When President Barack Obama launched his Precision Medicine Initiative in early 2015, it was touted as revolutionary: gone was the concept of the ‘average’ patient, for whom most medical care was designed. Now, thanks to great leaps in the field of genomics, the individual genetic makeup of each patient will become a crucial factor in determining how ailments are treated, effectively improving the lives of those for whom ‘one size fits all’ would never provide a cure.
Carol Bult, Ph.D., a professor at The Jackson Laboratory, is one of the many researchers whose work contributes greatly to a future where precision medicine is the norm. Despite the attention it has been given, immediate universal implementation is impossible, given the gaps that still exist in knowledge of human genetics.
“I could sequence your genome and I could sequence my genome — that technology exists — but when I look at all the sequence and I see variance, places where our genome sequence differs, I can’t tell you if that variance is meaningful or not yet in most cases,” Bult says.
The Jackson Laboratory is attempting to bridge the gap by functionalizing genome variance: understanding the consequences of these inconsistencies as they pertain to human health. Though the end goal of the Precision Medicine Initiative is to better the lives of patients, researchers who may never interact with patients are truly the driving force behind this new sweeping medical trend.
Much of Bult’s research has been in the field of oncology, one which could benefit greatly from further advances in targeted medication. Cancers that result from a gene variation could be treated with therapy that targets said variation, but the vast majority of cancers cannot be treated in this way and patients must undergo non-targeted and often harmful cytotoxic procedures.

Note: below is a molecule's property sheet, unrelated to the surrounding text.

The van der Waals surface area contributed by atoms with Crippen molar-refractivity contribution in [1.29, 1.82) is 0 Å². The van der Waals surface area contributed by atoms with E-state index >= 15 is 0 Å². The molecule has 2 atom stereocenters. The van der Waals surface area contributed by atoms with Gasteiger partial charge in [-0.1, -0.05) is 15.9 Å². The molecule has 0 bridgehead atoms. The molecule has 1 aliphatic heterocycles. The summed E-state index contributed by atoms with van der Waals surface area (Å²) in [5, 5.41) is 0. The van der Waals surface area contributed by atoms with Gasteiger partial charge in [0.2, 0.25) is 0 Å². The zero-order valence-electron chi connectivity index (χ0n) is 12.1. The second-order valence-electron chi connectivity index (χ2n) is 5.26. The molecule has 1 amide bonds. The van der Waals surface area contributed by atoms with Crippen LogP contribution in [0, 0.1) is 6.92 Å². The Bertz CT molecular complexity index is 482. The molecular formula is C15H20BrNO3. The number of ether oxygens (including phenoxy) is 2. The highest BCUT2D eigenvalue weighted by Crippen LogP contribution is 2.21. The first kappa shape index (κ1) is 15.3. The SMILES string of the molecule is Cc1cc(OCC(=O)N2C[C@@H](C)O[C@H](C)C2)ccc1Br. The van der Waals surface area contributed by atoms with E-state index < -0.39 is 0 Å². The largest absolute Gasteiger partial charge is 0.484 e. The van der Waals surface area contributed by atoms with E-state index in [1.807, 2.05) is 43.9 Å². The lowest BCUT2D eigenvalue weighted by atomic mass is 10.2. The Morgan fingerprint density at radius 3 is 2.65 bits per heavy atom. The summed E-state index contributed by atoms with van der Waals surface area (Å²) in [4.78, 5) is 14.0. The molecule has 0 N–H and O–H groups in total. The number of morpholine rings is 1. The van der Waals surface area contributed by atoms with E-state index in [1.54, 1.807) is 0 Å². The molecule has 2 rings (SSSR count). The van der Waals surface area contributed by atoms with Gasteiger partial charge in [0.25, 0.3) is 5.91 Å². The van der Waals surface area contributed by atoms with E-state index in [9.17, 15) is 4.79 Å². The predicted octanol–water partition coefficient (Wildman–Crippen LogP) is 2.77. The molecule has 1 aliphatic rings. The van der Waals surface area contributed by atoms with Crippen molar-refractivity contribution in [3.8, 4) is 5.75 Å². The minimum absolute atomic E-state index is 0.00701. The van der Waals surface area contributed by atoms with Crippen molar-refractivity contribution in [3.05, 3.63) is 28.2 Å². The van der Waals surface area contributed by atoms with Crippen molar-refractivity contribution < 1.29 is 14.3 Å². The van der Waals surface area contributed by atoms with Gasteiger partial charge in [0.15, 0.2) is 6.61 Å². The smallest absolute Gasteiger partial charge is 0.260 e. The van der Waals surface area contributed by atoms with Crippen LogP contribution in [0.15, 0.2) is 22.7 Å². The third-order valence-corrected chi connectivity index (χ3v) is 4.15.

“Here at JAX, we’re building the scientific foundation for precision medicine,” she says. “We’re improving the odds that the patient will receive the right therapy at the get-go, rather than having them undergo other therapies that won’t work.”
Immediately and directly curing patients who apply for existing personalized therapies is not yet a reality, but without researchers such as Bult and her colleagues at JAX, it never will be.
“Though making the connection between a variance in the genome and a particular disease is very far away from treatment,” says Bult, “it is a very crucial step in precision medicine.”
Tamsyn Brann is a rising senior at Ardsley High School in Ardsley, New York. As the science writing intern with the JAX Summer Student Program. Follow Tamsyn's journey as a summer student on Instagram (@jaxlab), where she is sharing her adventures through selfies, tagged #ScienceSelfie.